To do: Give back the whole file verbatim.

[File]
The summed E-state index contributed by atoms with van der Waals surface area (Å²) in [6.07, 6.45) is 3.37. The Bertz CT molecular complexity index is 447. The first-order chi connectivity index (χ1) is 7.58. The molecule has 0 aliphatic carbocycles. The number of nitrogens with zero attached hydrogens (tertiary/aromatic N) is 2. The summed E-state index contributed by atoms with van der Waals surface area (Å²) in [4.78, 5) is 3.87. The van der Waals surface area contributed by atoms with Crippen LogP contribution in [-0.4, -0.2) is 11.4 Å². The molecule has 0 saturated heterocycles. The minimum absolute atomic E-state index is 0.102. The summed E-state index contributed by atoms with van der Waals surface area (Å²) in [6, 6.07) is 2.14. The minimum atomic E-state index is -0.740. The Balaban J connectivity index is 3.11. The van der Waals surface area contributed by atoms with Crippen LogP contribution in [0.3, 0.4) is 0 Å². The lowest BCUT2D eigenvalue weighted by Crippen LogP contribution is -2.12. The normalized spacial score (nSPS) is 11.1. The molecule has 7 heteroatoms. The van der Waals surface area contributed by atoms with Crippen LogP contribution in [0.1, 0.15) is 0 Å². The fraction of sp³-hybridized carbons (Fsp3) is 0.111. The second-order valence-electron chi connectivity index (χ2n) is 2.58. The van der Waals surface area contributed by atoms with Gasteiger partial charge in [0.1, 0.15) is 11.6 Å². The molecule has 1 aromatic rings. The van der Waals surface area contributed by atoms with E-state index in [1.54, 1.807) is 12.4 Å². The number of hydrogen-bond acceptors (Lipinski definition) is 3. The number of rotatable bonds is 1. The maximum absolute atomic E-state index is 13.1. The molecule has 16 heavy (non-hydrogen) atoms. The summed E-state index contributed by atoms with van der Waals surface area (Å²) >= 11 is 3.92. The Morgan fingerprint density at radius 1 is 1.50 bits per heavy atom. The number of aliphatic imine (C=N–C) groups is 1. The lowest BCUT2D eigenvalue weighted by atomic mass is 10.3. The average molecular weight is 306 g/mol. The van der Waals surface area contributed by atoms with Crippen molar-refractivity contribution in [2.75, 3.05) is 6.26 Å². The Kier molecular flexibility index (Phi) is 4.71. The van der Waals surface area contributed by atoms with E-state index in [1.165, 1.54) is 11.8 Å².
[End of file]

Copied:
The summed E-state index contributed by atoms with van der Waals surface area (Å²) in [6.07, 6.45) is 3.37. The Bertz CT molecular complexity index is 447. The first-order chi connectivity index (χ1) is 7.58. The molecule has 0 aliphatic carbocycles. The number of nitrogens with zero attached hydrogens (tertiary/aromatic N) is 2. The summed E-state index contributed by atoms with van der Waals surface area (Å²) in [4.78, 5) is 3.87. The van der Waals surface area contributed by atoms with Crippen LogP contribution in [-0.4, -0.2) is 11.4 Å². The molecule has 0 saturated heterocycles. The minimum absolute atomic E-state index is 0.102. The summed E-state index contributed by atoms with van der Waals surface area (Å²) in [6, 6.07) is 2.14. The minimum atomic E-state index is -0.740. The Balaban J connectivity index is 3.11. The van der Waals surface area contributed by atoms with Crippen LogP contribution in [0.3, 0.4) is 0 Å². The lowest BCUT2D eigenvalue weighted by Crippen LogP contribution is -2.12. The normalized spacial score (nSPS) is 11.1. The molecule has 7 heteroatoms. The van der Waals surface area contributed by atoms with Crippen LogP contribution in [0.1, 0.15) is 0 Å². The fraction of sp³-hybridized carbons (Fsp3) is 0.111. The second-order valence-electron chi connectivity index (χ2n) is 2.58. The van der Waals surface area contributed by atoms with Gasteiger partial charge in [0.1, 0.15) is 11.6 Å². The molecule has 1 aromatic rings. The van der Waals surface area contributed by atoms with E-state index in [1.54, 1.807) is 12.4 Å². The number of hydrogen-bond acceptors (Lipinski definition) is 3. The number of rotatable bonds is 1. The maximum absolute atomic E-state index is 13.1. The molecule has 16 heavy (non-hydrogen) atoms. The summed E-state index contributed by atoms with van der Waals surface area (Å²) >= 11 is 3.92. The Morgan fingerprint density at radius 1 is 1.50 bits per heavy atom. The number of aliphatic imine (C=N–C) groups is 1. The lowest BCUT2D eigenvalue weighted by atomic mass is 10.3. The average molecular weight is 306 g/mol. The van der Waals surface area contributed by atoms with Crippen molar-refractivity contribution in [2.75, 3.05) is 6.26 Å². The Kier molecular flexibility index (Phi) is 4.71. The van der Waals surface area contributed by atoms with E-state index in [1.165, 1.54) is 11.8 Å².